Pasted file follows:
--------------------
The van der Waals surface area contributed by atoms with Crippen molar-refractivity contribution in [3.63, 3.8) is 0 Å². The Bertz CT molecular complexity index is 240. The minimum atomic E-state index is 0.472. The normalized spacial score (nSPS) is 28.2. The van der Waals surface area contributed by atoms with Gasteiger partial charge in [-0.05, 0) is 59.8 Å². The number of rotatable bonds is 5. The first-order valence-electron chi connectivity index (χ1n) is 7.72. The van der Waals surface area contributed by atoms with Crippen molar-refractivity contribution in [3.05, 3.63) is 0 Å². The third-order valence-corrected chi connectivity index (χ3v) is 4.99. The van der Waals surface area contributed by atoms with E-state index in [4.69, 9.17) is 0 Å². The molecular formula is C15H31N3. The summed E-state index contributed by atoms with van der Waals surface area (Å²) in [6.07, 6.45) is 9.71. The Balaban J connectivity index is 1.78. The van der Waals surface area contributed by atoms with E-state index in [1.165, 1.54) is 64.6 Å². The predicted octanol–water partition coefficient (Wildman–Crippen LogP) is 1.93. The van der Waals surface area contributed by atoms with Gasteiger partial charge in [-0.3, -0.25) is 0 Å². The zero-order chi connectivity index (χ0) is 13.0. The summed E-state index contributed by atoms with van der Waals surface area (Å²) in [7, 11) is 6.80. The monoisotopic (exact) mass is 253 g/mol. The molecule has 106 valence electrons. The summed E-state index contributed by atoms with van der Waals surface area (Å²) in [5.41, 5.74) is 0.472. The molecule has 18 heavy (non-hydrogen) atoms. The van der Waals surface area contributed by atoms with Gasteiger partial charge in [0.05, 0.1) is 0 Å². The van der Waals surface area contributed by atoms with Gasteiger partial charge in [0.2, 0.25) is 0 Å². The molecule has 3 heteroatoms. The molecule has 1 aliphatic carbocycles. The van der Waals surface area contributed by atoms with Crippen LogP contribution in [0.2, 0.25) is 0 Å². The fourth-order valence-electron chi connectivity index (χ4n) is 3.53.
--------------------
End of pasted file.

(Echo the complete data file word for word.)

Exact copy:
The van der Waals surface area contributed by atoms with Crippen molar-refractivity contribution in [3.63, 3.8) is 0 Å². The Bertz CT molecular complexity index is 240. The minimum atomic E-state index is 0.472. The normalized spacial score (nSPS) is 28.2. The van der Waals surface area contributed by atoms with Gasteiger partial charge in [-0.05, 0) is 59.8 Å². The number of rotatable bonds is 5. The first-order valence-electron chi connectivity index (χ1n) is 7.72. The van der Waals surface area contributed by atoms with Crippen molar-refractivity contribution in [3.05, 3.63) is 0 Å². The third-order valence-corrected chi connectivity index (χ3v) is 4.99. The van der Waals surface area contributed by atoms with E-state index in [4.69, 9.17) is 0 Å². The molecular formula is C15H31N3. The summed E-state index contributed by atoms with van der Waals surface area (Å²) in [6.07, 6.45) is 9.71. The Balaban J connectivity index is 1.78. The van der Waals surface area contributed by atoms with E-state index in [1.165, 1.54) is 64.6 Å². The predicted octanol–water partition coefficient (Wildman–Crippen LogP) is 1.93. The van der Waals surface area contributed by atoms with Gasteiger partial charge in [-0.3, -0.25) is 0 Å². The zero-order chi connectivity index (χ0) is 13.0. The summed E-state index contributed by atoms with van der Waals surface area (Å²) in [7, 11) is 6.80. The monoisotopic (exact) mass is 253 g/mol. The molecule has 106 valence electrons. The summed E-state index contributed by atoms with van der Waals surface area (Å²) in [5.41, 5.74) is 0.472. The molecule has 18 heavy (non-hydrogen) atoms. The van der Waals surface area contributed by atoms with Gasteiger partial charge in [0.05, 0.1) is 0 Å². The van der Waals surface area contributed by atoms with Gasteiger partial charge in [0.2, 0.25) is 0 Å². The molecule has 3 heteroatoms. The molecule has 1 aliphatic carbocycles. The van der Waals surface area contributed by atoms with Crippen LogP contribution in [0.2, 0.25) is 0 Å². The fourth-order valence-electron chi connectivity index (χ4n) is 3.53.